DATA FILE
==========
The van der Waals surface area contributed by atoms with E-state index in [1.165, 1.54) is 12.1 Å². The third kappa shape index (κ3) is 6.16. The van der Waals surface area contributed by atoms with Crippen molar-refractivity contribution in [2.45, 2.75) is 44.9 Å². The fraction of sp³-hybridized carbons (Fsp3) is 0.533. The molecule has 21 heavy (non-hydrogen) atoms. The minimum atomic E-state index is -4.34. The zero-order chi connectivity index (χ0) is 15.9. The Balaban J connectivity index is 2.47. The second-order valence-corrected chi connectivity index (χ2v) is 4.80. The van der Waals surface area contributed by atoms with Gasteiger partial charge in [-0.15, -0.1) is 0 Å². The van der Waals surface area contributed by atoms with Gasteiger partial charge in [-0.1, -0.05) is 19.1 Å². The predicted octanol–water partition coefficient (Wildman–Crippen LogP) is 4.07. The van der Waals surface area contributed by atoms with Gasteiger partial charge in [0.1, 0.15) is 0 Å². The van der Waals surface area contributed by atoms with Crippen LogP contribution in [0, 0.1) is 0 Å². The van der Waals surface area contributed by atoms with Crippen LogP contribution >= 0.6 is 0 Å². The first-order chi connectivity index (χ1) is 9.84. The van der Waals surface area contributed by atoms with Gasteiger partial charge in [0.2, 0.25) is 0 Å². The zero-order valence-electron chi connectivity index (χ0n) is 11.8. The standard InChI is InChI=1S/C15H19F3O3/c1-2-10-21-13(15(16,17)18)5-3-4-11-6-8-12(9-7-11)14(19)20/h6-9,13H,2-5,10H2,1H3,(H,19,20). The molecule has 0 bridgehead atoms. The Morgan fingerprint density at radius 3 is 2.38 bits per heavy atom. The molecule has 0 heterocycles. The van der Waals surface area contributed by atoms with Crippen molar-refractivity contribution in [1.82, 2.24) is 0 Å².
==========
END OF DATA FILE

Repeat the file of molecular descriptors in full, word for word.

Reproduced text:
The van der Waals surface area contributed by atoms with E-state index in [1.165, 1.54) is 12.1 Å². The third kappa shape index (κ3) is 6.16. The van der Waals surface area contributed by atoms with Crippen molar-refractivity contribution in [2.45, 2.75) is 44.9 Å². The fraction of sp³-hybridized carbons (Fsp3) is 0.533. The molecule has 21 heavy (non-hydrogen) atoms. The minimum atomic E-state index is -4.34. The zero-order chi connectivity index (χ0) is 15.9. The Balaban J connectivity index is 2.47. The second-order valence-corrected chi connectivity index (χ2v) is 4.80. The van der Waals surface area contributed by atoms with Gasteiger partial charge in [-0.15, -0.1) is 0 Å². The van der Waals surface area contributed by atoms with Gasteiger partial charge in [-0.1, -0.05) is 19.1 Å². The predicted octanol–water partition coefficient (Wildman–Crippen LogP) is 4.07. The van der Waals surface area contributed by atoms with Gasteiger partial charge in [0.1, 0.15) is 0 Å². The van der Waals surface area contributed by atoms with Crippen LogP contribution in [0, 0.1) is 0 Å². The van der Waals surface area contributed by atoms with Crippen LogP contribution >= 0.6 is 0 Å². The first-order chi connectivity index (χ1) is 9.84. The van der Waals surface area contributed by atoms with Gasteiger partial charge in [0.2, 0.25) is 0 Å². The zero-order valence-electron chi connectivity index (χ0n) is 11.8. The standard InChI is InChI=1S/C15H19F3O3/c1-2-10-21-13(15(16,17)18)5-3-4-11-6-8-12(9-7-11)14(19)20/h6-9,13H,2-5,10H2,1H3,(H,19,20). The molecule has 0 bridgehead atoms. The Morgan fingerprint density at radius 3 is 2.38 bits per heavy atom. The molecule has 0 heterocycles. The van der Waals surface area contributed by atoms with Crippen molar-refractivity contribution in [1.82, 2.24) is 0 Å².